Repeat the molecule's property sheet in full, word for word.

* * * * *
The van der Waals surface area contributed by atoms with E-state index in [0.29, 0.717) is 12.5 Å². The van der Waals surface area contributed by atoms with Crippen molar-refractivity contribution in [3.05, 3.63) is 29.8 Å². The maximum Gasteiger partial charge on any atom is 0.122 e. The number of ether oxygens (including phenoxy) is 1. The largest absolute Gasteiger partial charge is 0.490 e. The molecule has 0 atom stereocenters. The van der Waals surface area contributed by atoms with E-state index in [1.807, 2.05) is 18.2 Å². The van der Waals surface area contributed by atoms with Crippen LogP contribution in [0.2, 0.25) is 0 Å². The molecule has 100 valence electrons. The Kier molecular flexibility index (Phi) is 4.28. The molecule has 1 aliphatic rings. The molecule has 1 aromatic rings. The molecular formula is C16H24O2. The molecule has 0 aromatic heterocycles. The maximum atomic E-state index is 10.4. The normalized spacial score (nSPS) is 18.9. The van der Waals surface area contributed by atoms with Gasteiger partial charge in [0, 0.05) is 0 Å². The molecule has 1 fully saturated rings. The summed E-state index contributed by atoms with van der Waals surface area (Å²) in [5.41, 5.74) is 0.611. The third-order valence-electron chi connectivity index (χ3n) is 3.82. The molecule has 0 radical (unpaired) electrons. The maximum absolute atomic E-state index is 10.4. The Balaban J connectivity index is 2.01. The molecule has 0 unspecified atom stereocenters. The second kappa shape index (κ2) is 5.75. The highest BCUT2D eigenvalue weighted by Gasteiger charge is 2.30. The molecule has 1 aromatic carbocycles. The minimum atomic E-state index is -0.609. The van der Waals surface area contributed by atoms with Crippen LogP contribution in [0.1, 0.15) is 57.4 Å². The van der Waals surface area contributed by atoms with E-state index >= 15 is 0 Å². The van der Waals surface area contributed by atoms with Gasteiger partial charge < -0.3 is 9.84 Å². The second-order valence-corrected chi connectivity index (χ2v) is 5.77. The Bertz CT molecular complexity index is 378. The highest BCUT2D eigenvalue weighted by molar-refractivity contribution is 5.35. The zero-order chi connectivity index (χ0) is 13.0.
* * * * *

The van der Waals surface area contributed by atoms with E-state index in [0.29, 0.717) is 12.5 Å². The van der Waals surface area contributed by atoms with Crippen molar-refractivity contribution in [3.05, 3.63) is 29.8 Å². The maximum Gasteiger partial charge on any atom is 0.122 e. The number of ether oxygens (including phenoxy) is 1. The largest absolute Gasteiger partial charge is 0.490 e. The molecule has 0 atom stereocenters. The van der Waals surface area contributed by atoms with E-state index in [1.807, 2.05) is 18.2 Å². The van der Waals surface area contributed by atoms with Crippen LogP contribution in [0.2, 0.25) is 0 Å². The molecule has 100 valence electrons. The Kier molecular flexibility index (Phi) is 4.28. The molecule has 1 aliphatic rings. The molecule has 1 aromatic rings. The molecular formula is C16H24O2. The molecule has 0 aromatic heterocycles. The maximum atomic E-state index is 10.4. The normalized spacial score (nSPS) is 18.9. The van der Waals surface area contributed by atoms with Gasteiger partial charge in [0, 0.05) is 0 Å². The molecule has 1 fully saturated rings. The summed E-state index contributed by atoms with van der Waals surface area (Å²) in [5.41, 5.74) is 0.611. The third-order valence-electron chi connectivity index (χ3n) is 3.82. The molecule has 0 radical (unpaired) electrons. The maximum absolute atomic E-state index is 10.4. The Balaban J connectivity index is 2.01. The molecule has 0 unspecified atom stereocenters. The second kappa shape index (κ2) is 5.75. The highest BCUT2D eigenvalue weighted by Gasteiger charge is 2.30. The molecule has 1 aromatic carbocycles. The minimum atomic E-state index is -0.609. The van der Waals surface area contributed by atoms with Crippen LogP contribution in [0.1, 0.15) is 57.4 Å². The van der Waals surface area contributed by atoms with E-state index >= 15 is 0 Å². The van der Waals surface area contributed by atoms with Gasteiger partial charge < -0.3 is 9.84 Å². The second-order valence-corrected chi connectivity index (χ2v) is 5.77. The Bertz CT molecular complexity index is 378. The highest BCUT2D eigenvalue weighted by molar-refractivity contribution is 5.35. The zero-order chi connectivity index (χ0) is 13.0.